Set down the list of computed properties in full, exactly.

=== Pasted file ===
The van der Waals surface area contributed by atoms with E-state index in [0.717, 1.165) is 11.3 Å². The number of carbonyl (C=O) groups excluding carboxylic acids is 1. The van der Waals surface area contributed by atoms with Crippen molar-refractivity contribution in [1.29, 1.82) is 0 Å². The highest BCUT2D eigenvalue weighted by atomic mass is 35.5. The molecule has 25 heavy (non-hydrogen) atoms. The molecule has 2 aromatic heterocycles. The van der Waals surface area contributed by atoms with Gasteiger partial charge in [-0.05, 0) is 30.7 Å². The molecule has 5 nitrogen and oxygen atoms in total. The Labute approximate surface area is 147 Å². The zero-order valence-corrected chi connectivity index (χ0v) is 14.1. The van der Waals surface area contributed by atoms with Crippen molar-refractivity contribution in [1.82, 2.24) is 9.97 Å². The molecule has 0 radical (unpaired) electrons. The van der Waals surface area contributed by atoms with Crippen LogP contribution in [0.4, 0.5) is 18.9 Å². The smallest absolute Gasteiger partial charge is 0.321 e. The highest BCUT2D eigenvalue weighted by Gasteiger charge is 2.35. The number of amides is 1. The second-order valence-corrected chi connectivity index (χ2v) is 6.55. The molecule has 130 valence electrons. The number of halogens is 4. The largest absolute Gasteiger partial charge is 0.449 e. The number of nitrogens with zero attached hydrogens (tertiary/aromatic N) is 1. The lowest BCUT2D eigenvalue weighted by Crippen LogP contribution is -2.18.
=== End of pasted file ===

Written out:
The van der Waals surface area contributed by atoms with E-state index in [0.717, 1.165) is 11.3 Å². The number of carbonyl (C=O) groups excluding carboxylic acids is 1. The van der Waals surface area contributed by atoms with Crippen molar-refractivity contribution in [1.29, 1.82) is 0 Å². The highest BCUT2D eigenvalue weighted by atomic mass is 35.5. The molecule has 25 heavy (non-hydrogen) atoms. The molecule has 2 aromatic heterocycles. The van der Waals surface area contributed by atoms with Gasteiger partial charge in [-0.05, 0) is 30.7 Å². The molecule has 5 nitrogen and oxygen atoms in total. The Labute approximate surface area is 147 Å². The zero-order valence-corrected chi connectivity index (χ0v) is 14.1. The van der Waals surface area contributed by atoms with Crippen molar-refractivity contribution in [1.82, 2.24) is 9.97 Å². The molecule has 0 radical (unpaired) electrons. The van der Waals surface area contributed by atoms with Crippen LogP contribution in [0.4, 0.5) is 18.9 Å². The smallest absolute Gasteiger partial charge is 0.321 e. The highest BCUT2D eigenvalue weighted by Gasteiger charge is 2.35. The number of amides is 1. The second-order valence-corrected chi connectivity index (χ2v) is 6.55. The molecule has 130 valence electrons. The number of halogens is 4. The largest absolute Gasteiger partial charge is 0.449 e. The number of nitrogens with zero attached hydrogens (tertiary/aromatic N) is 1. The lowest BCUT2D eigenvalue weighted by Crippen LogP contribution is -2.18.